SciELO - Scientific Electronic Library Online

vol.31 issue3Estimating cyclopoid copepod species richness and geographical distribution (Crustacea) across a large hydrographical basin: comparing between samples from water column (plankton) and macrophyte standsEvolution of bill size in relation to body size in toucans and hornbills (Aves: Piciformes and Bucerotiformes) author indexsubject indexarticles search
Home Pagealphabetic serial listing  

Services on Demand




Related links


Zoologia (Curitiba)

Print version ISSN 1984-4670


SARMENTO, Raissa; ALVES-COSTA, Cecília P.; AYUB, Adriana  and  MELLO, Marco A.R.. Partitioning of seed dispersal services between birds and bats in a fragment of the Brazilian Atlantic Forest. Zoologia (Curitiba) [online]. 2014, vol.31, n.3, pp.245-255. ISSN 1984-4670.

Community-level network studies suggest that seed dispersal networks may share some universal properties with other complex systems. However, most of the datasets used so far in those studies have been strongly biased towards temperate birds, including not only dispersers, but also seed predators. Recent evidence from multi-taxon networks suggests that seed dispersal networks are not all alike and may be more complex than previously thought. Here, we used network theory to evaluate seed dispersal in a strongly impacted Atlantic Forest fragment in northeastern Brazil, where bats and birds are the only extant dispersers. We hypothesized that the seed dispersal network should be more modular then nested, and that the dispersers should segregate their services according to dispersal syndromes. Furthermore, we predicted that bat and bird species that are more specialized in frugivory would be more important for maintaining the network structure. The mixed network contained 56 plant species, 12 bat species, and eight bird species, and its structure was more modular (M = 0.58) then nested (NODF = 0.21) compared with another multi-taxon network and 21 single-taxon networks (with either bats or birds). All dispersed fruits had seeds smaller than 9 mm. Bats dispersed mainly green fruits, whereas birds dispersed fruits of various colors. The network contained eight modules: five with birds only, two with bats only, and one mixed. Most dispersers were peripheral, and only specialized frugivores acted as hubs or connectors. Our results strongly support recent studies, suggesting that seed dispersal networks are complex mosaics, where different taxa form separate modules with different properties, which in turn play complementary roles in the maintenance of the associated ecosystem functions and services.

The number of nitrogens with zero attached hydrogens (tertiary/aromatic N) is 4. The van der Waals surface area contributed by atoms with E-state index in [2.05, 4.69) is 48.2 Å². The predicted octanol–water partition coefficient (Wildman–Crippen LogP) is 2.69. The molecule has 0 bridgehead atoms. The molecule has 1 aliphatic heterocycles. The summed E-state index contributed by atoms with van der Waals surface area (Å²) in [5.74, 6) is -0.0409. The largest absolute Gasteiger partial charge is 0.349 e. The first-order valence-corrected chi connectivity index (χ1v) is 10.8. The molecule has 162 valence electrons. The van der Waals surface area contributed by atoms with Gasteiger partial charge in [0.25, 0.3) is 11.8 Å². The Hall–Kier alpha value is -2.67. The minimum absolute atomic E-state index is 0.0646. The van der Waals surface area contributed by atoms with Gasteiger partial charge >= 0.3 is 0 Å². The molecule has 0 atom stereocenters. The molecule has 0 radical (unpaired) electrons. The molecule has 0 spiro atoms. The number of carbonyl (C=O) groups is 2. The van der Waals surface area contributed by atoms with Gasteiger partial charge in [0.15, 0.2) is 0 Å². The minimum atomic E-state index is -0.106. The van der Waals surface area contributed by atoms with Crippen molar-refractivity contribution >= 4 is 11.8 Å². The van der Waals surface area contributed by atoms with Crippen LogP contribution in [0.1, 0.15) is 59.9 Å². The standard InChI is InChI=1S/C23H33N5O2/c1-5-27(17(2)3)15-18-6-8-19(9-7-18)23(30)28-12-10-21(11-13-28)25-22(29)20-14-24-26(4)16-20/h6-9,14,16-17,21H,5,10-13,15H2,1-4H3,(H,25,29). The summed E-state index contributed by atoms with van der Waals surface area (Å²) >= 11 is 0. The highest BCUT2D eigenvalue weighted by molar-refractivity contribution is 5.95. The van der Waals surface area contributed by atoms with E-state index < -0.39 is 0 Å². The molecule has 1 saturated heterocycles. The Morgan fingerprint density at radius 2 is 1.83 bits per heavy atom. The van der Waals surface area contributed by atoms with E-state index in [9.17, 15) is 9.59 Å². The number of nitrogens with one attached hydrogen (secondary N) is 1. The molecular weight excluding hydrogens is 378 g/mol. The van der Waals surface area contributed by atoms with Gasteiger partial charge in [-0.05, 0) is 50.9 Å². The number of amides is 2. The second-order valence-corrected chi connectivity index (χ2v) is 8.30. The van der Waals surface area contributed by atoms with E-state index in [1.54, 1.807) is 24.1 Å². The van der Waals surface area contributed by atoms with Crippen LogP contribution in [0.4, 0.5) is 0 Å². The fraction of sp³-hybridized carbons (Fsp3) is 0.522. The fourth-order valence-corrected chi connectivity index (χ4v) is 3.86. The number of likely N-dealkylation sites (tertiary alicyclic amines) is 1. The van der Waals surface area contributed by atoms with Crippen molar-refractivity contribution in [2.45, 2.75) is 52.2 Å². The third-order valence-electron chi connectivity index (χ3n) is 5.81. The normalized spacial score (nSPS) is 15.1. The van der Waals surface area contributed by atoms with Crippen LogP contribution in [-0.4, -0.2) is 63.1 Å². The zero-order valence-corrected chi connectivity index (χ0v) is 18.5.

Keywords : Diet overlap; frugivory; modularity; nestedness; networks.

        · text in English     · English ( pdf )


Creative Commons License All the contents of this journal, except where otherwise noted, is licensed under a Creative Commons Attribution License